#1
Is there anyway that I can measure my strings? I dont know what strings they are, its a fender beginner setup I bought.
#2
You talking about the strings that came stock on the guitar? Or did you get a pack of strings that have no sizes listed?

If they are the stock strings on the guitar they would be .009 - .042
Gear: Gibson Les Paul Studio, Gibson SG Special, Fender Stratocaster, Fender Telecaster, Fender Jazzmaster, Gretsch Pro Jet, Carvin C350, Epiphone ES-339 P90, Epiphone ES-335 Pro. Peavey 6505, Sovtek MIG-100, Vox AC30, Peavey XXX.
#3
9-42 is sort of standard. Or you could measure them with a digital caliper.
#4
Quote by ThunderPunk
You talking about the strings that came stock on the guitar? Or did you get a pack of strings that have no sizes listed?

If they are the stock strings on the guitar they would be .009 - .042


Ah okay, thank you mate.
#5
You should be able to borrow a digital caliper from the tech at any local guitar shop for a few seconds. Just to make sure.
#7
Yes!

I haven't been play that long myself, but unless you have a Floyd Rose bridge, it's not that bad. You want to have wire cutters handy and know how to tune and intonate at the 12th fret (also very easy stuff).

I was a little gun shy myself, so I watched some videos and read up on it beforehand. Pretty easy to do, unless you want to pay a shop $20-30 to do it every time.
Guitar/Bass:
Schecter: Damien 6/Stilletto Extreme 5, Squier: Bullet HSS*, Washburn RX10*/WG-587, Agile Septor 727
*mods

Amps/FX
Peavey: Vypyr 30/Max 112 (200W), ISP: Decimator

Quote by dannyalcatraz
Understood- I waste money on amps*, too.

justinguitar.com is the answer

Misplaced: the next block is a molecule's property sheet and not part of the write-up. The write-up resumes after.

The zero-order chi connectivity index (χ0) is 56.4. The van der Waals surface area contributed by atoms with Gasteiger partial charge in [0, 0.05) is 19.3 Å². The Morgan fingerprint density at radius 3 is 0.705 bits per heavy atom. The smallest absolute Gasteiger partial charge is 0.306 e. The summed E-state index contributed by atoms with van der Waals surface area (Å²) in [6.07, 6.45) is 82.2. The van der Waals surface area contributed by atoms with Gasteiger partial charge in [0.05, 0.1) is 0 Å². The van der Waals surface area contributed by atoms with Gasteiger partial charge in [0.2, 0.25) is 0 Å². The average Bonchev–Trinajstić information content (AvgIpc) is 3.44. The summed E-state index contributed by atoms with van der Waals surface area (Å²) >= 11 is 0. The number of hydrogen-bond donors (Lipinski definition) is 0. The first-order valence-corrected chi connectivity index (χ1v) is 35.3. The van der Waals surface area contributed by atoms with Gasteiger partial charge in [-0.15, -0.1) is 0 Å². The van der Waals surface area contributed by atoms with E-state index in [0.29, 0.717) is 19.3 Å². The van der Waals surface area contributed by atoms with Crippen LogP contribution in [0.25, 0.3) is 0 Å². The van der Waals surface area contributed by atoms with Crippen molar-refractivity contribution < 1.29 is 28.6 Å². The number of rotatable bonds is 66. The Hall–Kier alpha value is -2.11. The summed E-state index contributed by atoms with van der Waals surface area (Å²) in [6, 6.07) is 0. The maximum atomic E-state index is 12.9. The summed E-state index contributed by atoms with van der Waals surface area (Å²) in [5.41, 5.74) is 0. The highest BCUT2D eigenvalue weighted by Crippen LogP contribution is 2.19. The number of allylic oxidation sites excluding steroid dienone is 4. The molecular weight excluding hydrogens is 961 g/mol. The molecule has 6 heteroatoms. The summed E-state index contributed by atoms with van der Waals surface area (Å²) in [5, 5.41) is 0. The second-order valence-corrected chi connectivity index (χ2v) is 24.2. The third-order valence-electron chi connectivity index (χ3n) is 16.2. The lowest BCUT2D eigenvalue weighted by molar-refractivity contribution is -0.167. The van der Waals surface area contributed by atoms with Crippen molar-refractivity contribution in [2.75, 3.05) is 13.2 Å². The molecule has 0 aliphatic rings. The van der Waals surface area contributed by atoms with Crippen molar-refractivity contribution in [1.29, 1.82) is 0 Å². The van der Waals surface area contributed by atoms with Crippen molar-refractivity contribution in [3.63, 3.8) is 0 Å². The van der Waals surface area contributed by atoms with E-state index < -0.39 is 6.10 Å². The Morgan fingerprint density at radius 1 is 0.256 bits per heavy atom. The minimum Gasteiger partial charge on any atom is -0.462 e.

#8
Changing strings is easy once you get underway. As bjgrifter said - if you watch some youtube videos then it won't take long to get to grips with it. Worst comes to worst you ruin a set of strings and have to spend a little bit to buy a new set and try again. But its unlikely!
#9
Yeah I have been watching some videos, but not sure if I should change them or not since im not a very good player yet. Maybe at the time I buy a new guitar I can try change on the old one :P
Last edited by anderssen at Apr 19, 2016,
#10
That's what I saw recommended. The big thing is getting the winding on the tuning machines set right. Mine look messy, but they seem to hold tune, and I believe I'll improve over time.
Guitar/Bass:
Schecter: Damien 6/Stilletto Extreme 5, Squier: Bullet HSS*, Washburn RX10*/WG-587, Agile Septor 727
*mods

Amps/FX
Peavey: Vypyr 30/Max 112 (200W), ISP: Decimator

Quote by dannyalcatraz
Understood- I waste money on amps*, too.

justinguitar.com is the answer
#11
Don't be afraid to change your strings. I am certain it will turn out just fine for you. It's also rewarding setting up YOUR OWN guitar!
ESP Iron Cross Sig model, Fernandes RetroRocket Sunburst, Taylor 214CE, Peavey XXX Super 40, DimeBag Crybaby from Hell, Zakk Wylde Overdrive, MXR Chorus, and a Flashback Delay and Looper.
#12
Learning to change your strings is very important. Having fresh strings will also help your tone and life of your instrument.


https://www.google.co.jp/search?q=guitar+tuner+peg+electric+drill&client=safari&hl=en-jp&prmd=ivsn&source=lnms&tbm=isch&sa=X&ved=0ahUKEwjrqMD7pKHMAhWHVZQKHYPSACYQ_AUIBygB#imgrc=nohZho3TZZMuTM%3A

I definitely recommend getting a string winder that attaches to an electric drill, cutting strings 3 inches past the pegs, insert string only slightly (like 1/4 inch at most) through peg, then wind with the electric winder. It will eliminate any slack at the peg and make the whole process easier. Otherwise, you will have to learn the ol' string wrap trick which works, but overall is a slower process
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Last edited by 21GunSalute at Apr 21, 2016,